Quantifying excavation pottery is notoriously difficult. At large settlement sites with complicated depositional histories like Corinth, pottery occurs in overwhelming abundance, and vessels range from mostly intact to partially reconstructable through to individual sherds. Given such variability of preservation, James made the reasonable choice to sort vessel fragments according to shape and determine their total weight, thus ensuring that she would not overcount, say, thin-walled vessels that tend to break into many small sherds. James traces the percentage by weight of shapes in dated deposits to determine when the production of each individual shape probably began, peaked, and ended. However, with weights alone, it is difficult to discern the relative quantities of different shapes whose weight varies, making it hard for researchers to reconstruct typical table settings. For instance, James highlights that kraters make up 5–10% of the weight of fine ware in Hellenistic deposits and suggests that this shows greater continuity in sympotic behavior at Corinth than at other sites like Athens, where Rotroff (The Missing Krater and the Hellenistic Symposium: Drinking in the Age of Alexander the Great [Christchurch, N.Z. 1996]) has noted a steep drop-off in the popularity of kraters in the Hellenistic period. James shows that kraters occurred regularly at Hellenistic Corinth, but since kraters are the largest vessel in the fine ware assemblage it would help to have some indication of the relative number of kraters and individual drinking vessels by (for instance) quantifying well-preserved vessels from a sampling of contemporary deposits.
At the beginning of the volume, James states that the “local fine ware tradition slowly embraced elements of the Hellenistic koine” (1) between the mid third and early second century B.C.E. The publication here of many more individual examples of Corinthian Hellenistic fine ware vessels than in Edwards’ 1975 volume does make it easier to situate Corinthian production in relation to regional and international trends. More clarity in the identification of parallels could make this argument stronger and more nuanced. To take one example, James (82 n. 45, 84 n. 54) identifies the same Attic “Corinthian type” skyphoi (Rotroff, Hellenistic Pottery, Athenian and Imported Wheelmade Table Ware and Related material. Agora 29, [Princeton 1997] 95, 258, fig. 12, pl. 15) as comparanda for both Corinthian “one piece” and “cyma” kantharoi. Several examples of one-piece kantharoi find closer matches in shape and decoration with Attic “baggy” kantharoi, which are not referenced (Rotroff 1997, 103-105, 266-271, figs. 16-18, pls. 22-28). The low stems of most cyma and some one-piece kantharoi seem to be the main feature that differentiates them from otherwise comparable Attic kantharoi. Zooming out from the typological weeds and taking a wider view of Hellenistic ceramic trends, the numerous examples now published from both sites make it clear that in the mid to late third century B.C.E. potters in Athens creating kantharoi (straight-wall, angular, and baggy) and in Corinth (one-piece and articulated) shared a tradition of vertical handles, a low center of gravity, an elaborated ring foot, and often a horizontal band of west slope decoration on the upper wall. These similarities are notable because such kantharoi are not widely attested outside of Greece or the Aegean in the way that moldmade drinking bowls were in the second century B.C.E.—suggesting, at least in Greece, regional commonalities in production and drinking behavior in the third century prior to the adoption of some more “international” fashions in the second.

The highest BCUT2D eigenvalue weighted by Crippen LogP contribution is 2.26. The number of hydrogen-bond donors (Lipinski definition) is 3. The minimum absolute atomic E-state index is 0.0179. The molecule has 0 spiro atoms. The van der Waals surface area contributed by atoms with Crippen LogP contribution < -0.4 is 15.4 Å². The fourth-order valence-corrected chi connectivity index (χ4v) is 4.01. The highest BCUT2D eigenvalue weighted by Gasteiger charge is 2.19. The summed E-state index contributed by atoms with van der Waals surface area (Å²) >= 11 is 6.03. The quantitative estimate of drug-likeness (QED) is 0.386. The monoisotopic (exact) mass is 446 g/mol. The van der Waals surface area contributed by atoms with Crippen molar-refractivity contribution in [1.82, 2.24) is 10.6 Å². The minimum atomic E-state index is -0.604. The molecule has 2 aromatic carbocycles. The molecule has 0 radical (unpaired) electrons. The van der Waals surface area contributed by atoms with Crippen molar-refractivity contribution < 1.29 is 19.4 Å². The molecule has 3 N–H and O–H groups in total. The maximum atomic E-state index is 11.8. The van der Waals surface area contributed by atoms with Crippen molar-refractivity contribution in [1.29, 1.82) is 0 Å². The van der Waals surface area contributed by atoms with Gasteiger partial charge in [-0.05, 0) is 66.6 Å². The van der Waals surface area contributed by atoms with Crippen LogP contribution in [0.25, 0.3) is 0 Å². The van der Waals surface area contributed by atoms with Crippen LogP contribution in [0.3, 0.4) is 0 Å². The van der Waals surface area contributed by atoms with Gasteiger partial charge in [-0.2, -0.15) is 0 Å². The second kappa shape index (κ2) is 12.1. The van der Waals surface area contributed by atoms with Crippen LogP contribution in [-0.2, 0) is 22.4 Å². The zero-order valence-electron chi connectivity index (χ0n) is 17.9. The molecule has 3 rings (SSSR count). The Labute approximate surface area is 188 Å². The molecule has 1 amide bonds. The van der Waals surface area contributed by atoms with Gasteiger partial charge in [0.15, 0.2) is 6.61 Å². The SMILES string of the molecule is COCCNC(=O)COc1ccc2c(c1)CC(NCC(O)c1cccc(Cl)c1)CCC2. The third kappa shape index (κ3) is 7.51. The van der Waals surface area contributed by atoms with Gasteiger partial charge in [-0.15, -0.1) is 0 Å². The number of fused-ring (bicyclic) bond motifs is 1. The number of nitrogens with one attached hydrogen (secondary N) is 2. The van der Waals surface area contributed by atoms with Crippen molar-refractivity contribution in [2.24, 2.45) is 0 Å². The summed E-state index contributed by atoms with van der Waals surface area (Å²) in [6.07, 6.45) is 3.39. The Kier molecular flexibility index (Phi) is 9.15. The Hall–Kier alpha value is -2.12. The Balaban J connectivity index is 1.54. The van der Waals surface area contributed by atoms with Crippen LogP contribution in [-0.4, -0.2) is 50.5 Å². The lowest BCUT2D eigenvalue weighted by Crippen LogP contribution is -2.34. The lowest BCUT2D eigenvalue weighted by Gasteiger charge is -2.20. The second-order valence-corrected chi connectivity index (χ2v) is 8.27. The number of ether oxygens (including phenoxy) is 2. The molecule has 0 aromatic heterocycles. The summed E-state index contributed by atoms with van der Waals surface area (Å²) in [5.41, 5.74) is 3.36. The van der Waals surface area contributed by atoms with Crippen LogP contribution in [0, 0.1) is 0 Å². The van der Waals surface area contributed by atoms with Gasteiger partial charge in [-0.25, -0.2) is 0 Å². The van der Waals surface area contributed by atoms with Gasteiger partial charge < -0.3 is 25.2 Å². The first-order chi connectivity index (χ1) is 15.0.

In sum, this volume gives us a much clearer picture of the typological range of Hellenistic Corinthian fine ware and the quantities in which it occurs. Thus, it will be an important resource for surveys and excavations in the northern Peloponnese and for scholars interested in the range of fine ware production around the Hellenistic world. Proper assessment of the ambitious chronological revisions will need to await more detailed considerations of other datable finds, like coins and lamps, and the publication of the imports, which will also do much to elucidate the wider connections of this rich and strategically situated city.
Peter J. Stone
Department of History
Virginia Commonwealth University
Book Review of Hellenistic Pottery: The Fine Wares, by Sarah A. James
Reviewed by Peter J. Stone
American Journal of Archaeology Vol. 123, No. 4 (October 2019)
Published online at www.ajaonline.org/book-review/3970